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  • DoubleNNsDoubleNNs Member Posts: 2,013 ■■■■■□□□□□
    Xyro wrote: »
    In essence though, spending $300 for something we can do ourselves still seems "off" to me.
    I pay to get my brakes done. Sure, I've seen it done before and could figure out how to do them myself. But at the end of the day I'd rather spend my time doing something other than researching automotive break/fix. Additionally, Id rather not find out the hard way that I didn't do it properly.

    I never paid someone to write my resume. Never will. (Tho I've made probably half a dozen Resume Critique threads here @ TE lol). However, I understand how people can feel the cost is worth it.
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  • XyroXyro Member Posts: 623
    Yes, I understand about the time issues; however, $300 is outlandish in this circumstance. It is also not comparable to doing brakes on a vehicle, which would be a matter of safety and also not fall into the realm of IT.

    I can fully understand some may wish to use a resume service. This is their choice but hopefully they will find a free or more cost-effective service than something like this.
  • astrogeekastrogeek Member Posts: 251 ■■■□□□□□□□
    I'll be the first to admit that most resume writing services, particularly online services, are terrible. I really had to weed through a lot of bad services before I found a couple that appeared okay, and it was still a shot in the dark as it could have turned out to be a total waste. But for my situation it made perfect sense; my resume at that time sucked beyond imagination - I really had no idea what a good looking resume looked like. I was also just a couple of years into my first IT job so I needed anything to stand out and make a positive impression. And finally, I had the cash to spare. If you're unemployed or money is tight then I wouldn't recommend a resume service, but if you can afford it and it's a good service then I'd argue it's a good investment.

    Here were the main points I was seeking before I plopped out my cc numbers:
    -I wanted it written by someone who had experience seeing many, many resumes.
    -I wanted to be able to pick their brain for tips so I could make my own adjustments later on.
    -I wanted to avoid competing opinions on how a resume should be crafted.
    -And finally, I really wanted someone that is good enough with MS Word to really make mine stand out from the rest of the crowd.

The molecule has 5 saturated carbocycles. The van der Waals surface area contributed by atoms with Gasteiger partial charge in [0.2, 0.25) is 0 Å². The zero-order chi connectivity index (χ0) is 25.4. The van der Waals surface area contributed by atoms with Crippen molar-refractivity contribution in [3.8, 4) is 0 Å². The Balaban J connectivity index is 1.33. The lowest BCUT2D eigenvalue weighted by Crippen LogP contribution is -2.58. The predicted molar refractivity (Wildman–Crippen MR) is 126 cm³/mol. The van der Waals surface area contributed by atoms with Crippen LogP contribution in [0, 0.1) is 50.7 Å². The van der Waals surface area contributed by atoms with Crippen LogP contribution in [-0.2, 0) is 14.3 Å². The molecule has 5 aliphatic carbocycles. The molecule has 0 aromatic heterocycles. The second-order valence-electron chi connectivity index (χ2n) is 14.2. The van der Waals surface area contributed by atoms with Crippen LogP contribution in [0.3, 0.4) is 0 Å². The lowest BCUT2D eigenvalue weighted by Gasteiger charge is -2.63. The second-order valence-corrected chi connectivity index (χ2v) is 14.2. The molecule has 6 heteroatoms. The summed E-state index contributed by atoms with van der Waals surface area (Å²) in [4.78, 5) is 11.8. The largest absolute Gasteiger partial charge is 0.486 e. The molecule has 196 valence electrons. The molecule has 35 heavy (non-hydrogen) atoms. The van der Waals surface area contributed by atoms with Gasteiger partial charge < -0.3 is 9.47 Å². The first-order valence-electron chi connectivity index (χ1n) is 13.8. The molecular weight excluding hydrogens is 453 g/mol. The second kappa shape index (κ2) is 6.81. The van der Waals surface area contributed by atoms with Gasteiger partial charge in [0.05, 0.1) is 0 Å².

Now I can't speak for the rest of the writers on that website, but the writer I got was a former recruiter in the IT field. She gave me some good tips and addressed some common myths people have, such as the myth that a resume should be just 1 page. Now with that said, I did make adjustments to the content here and there, but only to make it something more personalized to my character. It would have been fine if I left it as received, but I was mostly looking for a base template to work off of, and the advice I got definitely helped when I started making my own edits.

    At the end of the day a resume is purely just to get the attention of managers and recruiters so they will set up an interview. Job hunting is a numbers game so anything that helps can't be considered wasteful spending if it leads to an interview. Im going to be starting a new job soon so I don't think it was a bad investment, and the pay raise im getting makes the $300 I spent seem like chump change. Well, actually it was $314 and some change, but who's counting? :)
  • petedudepetedude Member Posts: 1,510
    Xyro wrote: »
    Yes, I understand about the time issues; however, $300 is outlandish in this circumstance. It is also not comparable to doing brakes on a vehicle, which would be a matter of safety and also not fall into the realm of IT.

    Auto repair in general is a close comparison. Dentistry might be another. :D Some things you just don't want to do yourself.

    Part of the problem is that often we need not only an objective pair of eyes, but also a polished/trained delivery approach for the marketing aspect of the resume. $300 is a bit high for an non-executive IT resume, but I have seen numbers all over the map.